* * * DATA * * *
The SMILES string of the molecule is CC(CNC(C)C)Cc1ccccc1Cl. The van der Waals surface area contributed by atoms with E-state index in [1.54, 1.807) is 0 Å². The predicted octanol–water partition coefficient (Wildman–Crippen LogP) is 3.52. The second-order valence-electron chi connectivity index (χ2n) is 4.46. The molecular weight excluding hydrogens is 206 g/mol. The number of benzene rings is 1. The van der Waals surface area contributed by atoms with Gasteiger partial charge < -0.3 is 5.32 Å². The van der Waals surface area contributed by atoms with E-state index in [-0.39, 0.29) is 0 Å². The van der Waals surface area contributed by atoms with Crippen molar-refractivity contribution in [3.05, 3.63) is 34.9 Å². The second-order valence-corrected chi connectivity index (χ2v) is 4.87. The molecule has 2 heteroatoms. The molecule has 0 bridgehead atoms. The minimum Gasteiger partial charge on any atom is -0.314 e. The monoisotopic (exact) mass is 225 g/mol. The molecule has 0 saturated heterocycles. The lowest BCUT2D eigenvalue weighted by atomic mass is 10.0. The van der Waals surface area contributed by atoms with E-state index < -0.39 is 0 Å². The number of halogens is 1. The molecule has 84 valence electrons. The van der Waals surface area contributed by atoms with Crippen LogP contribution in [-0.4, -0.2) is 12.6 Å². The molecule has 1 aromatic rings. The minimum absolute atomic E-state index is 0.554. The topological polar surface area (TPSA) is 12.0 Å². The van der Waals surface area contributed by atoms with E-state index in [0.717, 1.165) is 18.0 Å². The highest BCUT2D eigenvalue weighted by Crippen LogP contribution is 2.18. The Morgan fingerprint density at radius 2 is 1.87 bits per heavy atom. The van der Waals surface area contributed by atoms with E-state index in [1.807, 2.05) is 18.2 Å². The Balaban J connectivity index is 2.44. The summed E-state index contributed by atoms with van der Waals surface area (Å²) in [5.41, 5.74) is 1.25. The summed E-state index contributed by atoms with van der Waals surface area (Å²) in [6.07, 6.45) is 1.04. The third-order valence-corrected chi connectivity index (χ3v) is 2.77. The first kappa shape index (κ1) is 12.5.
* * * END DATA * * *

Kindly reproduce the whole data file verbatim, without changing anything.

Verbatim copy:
The SMILES string of the molecule is CC(CNC(C)C)Cc1ccccc1Cl. The van der Waals surface area contributed by atoms with E-state index in [1.54, 1.807) is 0 Å². The predicted octanol–water partition coefficient (Wildman–Crippen LogP) is 3.52. The second-order valence-electron chi connectivity index (χ2n) is 4.46. The molecular weight excluding hydrogens is 206 g/mol. The number of benzene rings is 1. The van der Waals surface area contributed by atoms with Gasteiger partial charge < -0.3 is 5.32 Å². The van der Waals surface area contributed by atoms with E-state index in [-0.39, 0.29) is 0 Å². The van der Waals surface area contributed by atoms with Crippen molar-refractivity contribution in [3.05, 3.63) is 34.9 Å². The second-order valence-corrected chi connectivity index (χ2v) is 4.87. The molecule has 2 heteroatoms. The molecule has 0 bridgehead atoms. The minimum Gasteiger partial charge on any atom is -0.314 e. The monoisotopic (exact) mass is 225 g/mol. The molecule has 0 saturated heterocycles. The lowest BCUT2D eigenvalue weighted by atomic mass is 10.0. The van der Waals surface area contributed by atoms with E-state index < -0.39 is 0 Å². The number of halogens is 1. The molecule has 84 valence electrons. The van der Waals surface area contributed by atoms with Crippen LogP contribution in [-0.4, -0.2) is 12.6 Å². The molecule has 1 aromatic rings. The minimum absolute atomic E-state index is 0.554. The topological polar surface area (TPSA) is 12.0 Å². The van der Waals surface area contributed by atoms with E-state index in [0.717, 1.165) is 18.0 Å². The highest BCUT2D eigenvalue weighted by Crippen LogP contribution is 2.18. The Morgan fingerprint density at radius 2 is 1.87 bits per heavy atom. The van der Waals surface area contributed by atoms with E-state index in [1.807, 2.05) is 18.2 Å². The Balaban J connectivity index is 2.44. The summed E-state index contributed by atoms with van der Waals surface area (Å²) in [5.41, 5.74) is 1.25. The summed E-state index contributed by atoms with van der Waals surface area (Å²) in [6.07, 6.45) is 1.04. The third-order valence-corrected chi connectivity index (χ3v) is 2.77. The first kappa shape index (κ1) is 12.5.